“What hit me then was a realisation that this joy in life that drives through all things is the life that drives all things. I felt the huge engine, the driving, rolling river of life and death, of happiness and sadness, a river of which my dark fumbling life was only a tiny part, a leaf on the rapids, yet, in my realisation of it, I was part of the river itself, both a part of it and it a part of me.”

Mystics in Bali

At the last 7inch event we showed a brief clip from 1981 Indonesian horror flick Mystics in Bali, by way of a taster for a full screening at Flatpack in March. The response since has been so striking – ie, numerous people saying ‘what the hell was that?’, ‘you’ve infected my dreams’, etc – that we felt that we should spread the joy a little further. If you like the look of it, the dvd is available from Mondo Macabro. And this Thai advert for Sylvania lightbulbs is a handy primer on East Asian bogeymen:

The Way We Were

2008 is slipping through our fingers, and we’re in nostalgic mood. Well actually, I’m supposed to be writing copy for the Flatpack brochure and will hungrily grab at any distraction that comes along. This is unlikely to be in human form as it seems that I’m the only bugger in the Custard Factory today, so I thought I would shuffle through the last 12 months from a 7inch point-of-view…

>> Just over a year ago we were showing Christmas Ghost Stories at Highbury Hall. Not strictly 2008, but this unnerving event has been on our minds of late since Mark Gatiss’ excellent Crooked House screened on BBC4. (The whole caboodle is up on iPlayer until 3rd Jan – find yourself a computer in a darkened room.)

>> In January we spent a couple of days in Belfast on a film festival training course run by the ICO, a good opportunity to blether with other festival folk and gird our loins for the return of Flatpack Festival.

>> There was a nice run of Sunday-night gigs at the Hare and Hounds. Highlights included a straight8 special, Derrick Knight reminiscing about Travelling for a Living, and the surprisingly informative Housewives’ Choice. A big thank you to Adam and all at the pub, and everyone who submitted work or played records.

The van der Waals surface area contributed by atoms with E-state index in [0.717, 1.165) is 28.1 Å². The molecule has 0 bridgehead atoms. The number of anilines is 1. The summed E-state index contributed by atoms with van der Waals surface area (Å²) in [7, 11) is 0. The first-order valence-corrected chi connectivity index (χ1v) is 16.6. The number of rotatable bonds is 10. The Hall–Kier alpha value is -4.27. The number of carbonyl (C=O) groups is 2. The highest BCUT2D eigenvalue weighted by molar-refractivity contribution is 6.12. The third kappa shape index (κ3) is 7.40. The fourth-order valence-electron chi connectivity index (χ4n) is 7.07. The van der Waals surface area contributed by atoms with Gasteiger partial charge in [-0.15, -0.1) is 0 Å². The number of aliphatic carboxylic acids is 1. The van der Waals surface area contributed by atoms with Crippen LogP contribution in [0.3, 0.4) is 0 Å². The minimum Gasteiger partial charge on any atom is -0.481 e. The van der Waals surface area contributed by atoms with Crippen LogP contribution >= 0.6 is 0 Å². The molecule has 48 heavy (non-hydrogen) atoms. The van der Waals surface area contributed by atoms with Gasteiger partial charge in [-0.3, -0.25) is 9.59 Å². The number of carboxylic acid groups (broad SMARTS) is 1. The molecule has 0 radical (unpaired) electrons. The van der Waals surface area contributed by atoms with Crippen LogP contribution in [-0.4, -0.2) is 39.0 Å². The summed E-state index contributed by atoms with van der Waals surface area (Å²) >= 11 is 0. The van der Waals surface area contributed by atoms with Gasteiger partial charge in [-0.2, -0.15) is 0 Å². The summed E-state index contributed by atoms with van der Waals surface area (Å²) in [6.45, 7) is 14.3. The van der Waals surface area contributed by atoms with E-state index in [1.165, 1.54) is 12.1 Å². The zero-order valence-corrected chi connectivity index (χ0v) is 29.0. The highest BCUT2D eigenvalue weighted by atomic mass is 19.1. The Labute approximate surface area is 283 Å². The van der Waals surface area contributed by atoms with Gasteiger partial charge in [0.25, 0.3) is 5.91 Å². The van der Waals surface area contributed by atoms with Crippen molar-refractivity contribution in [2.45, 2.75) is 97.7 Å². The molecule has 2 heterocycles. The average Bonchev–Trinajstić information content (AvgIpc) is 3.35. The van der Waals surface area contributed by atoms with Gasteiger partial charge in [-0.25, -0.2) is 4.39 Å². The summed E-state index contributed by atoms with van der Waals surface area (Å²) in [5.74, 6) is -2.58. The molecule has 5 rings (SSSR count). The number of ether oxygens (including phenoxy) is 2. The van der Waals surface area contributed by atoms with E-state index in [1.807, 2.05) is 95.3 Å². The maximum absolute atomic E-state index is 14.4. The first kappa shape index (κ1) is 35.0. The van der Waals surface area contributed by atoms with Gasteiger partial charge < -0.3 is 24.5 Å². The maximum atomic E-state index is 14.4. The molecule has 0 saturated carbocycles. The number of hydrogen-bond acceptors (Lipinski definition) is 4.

>> In April this website arrived, complete with a vastly improved archive for the stuff we’ve done over the years and of course a blog – always a welcome alternative to work.

>> Shortly afterwards the Film Council picked Flatpack as one of seven key UK events within their new festival strategy. Which was nice of them.

>> 7inch celebrated turning five with a raucous do at the Rainbow. Slightly later in the year Mr and Mrs 7inch marked ten years since they first met in the projection box at Odeon New St. Oh, heady days.

>> We did guest-spots for Supersonic and Green Man festivals (fleeing the latter just before the deluge), as well as participating in Vivid’s Flux-fest with an odd and enjoyable warehouse evening.

>> Our Knitflicks weekend at Compton Verney attracted enthusiastic knitters and all kinds of strange press interest (culminating in this).

>> In the autumn we got to wallow in the work of two of our heroes, Len Lye and Delia Derbyshire, in the process discovering Derbyshire’s actual bloomin’ gasmask.

>> There was also lots of pootling around lovely venues in Worcestershire as part of a touring archive project, with Mrs 7inch appearing on local news and everything.

>> And we had a nice day out in Sheffield.

>> Then as Christmas approached we reacquainted ourselves with the spread-sheets, night-sweats and mounting drama that can only mean festival time.

Tomorrow it’ll be 2009 and Flatpack will feel a whole lot closer, but it’s nice to remember how much we fitted in this year. At a guess, well over 6,000 punters reached and hopefully most of them satisfied. If you were one of them thanks for coming along – and either way, a happy new year to you.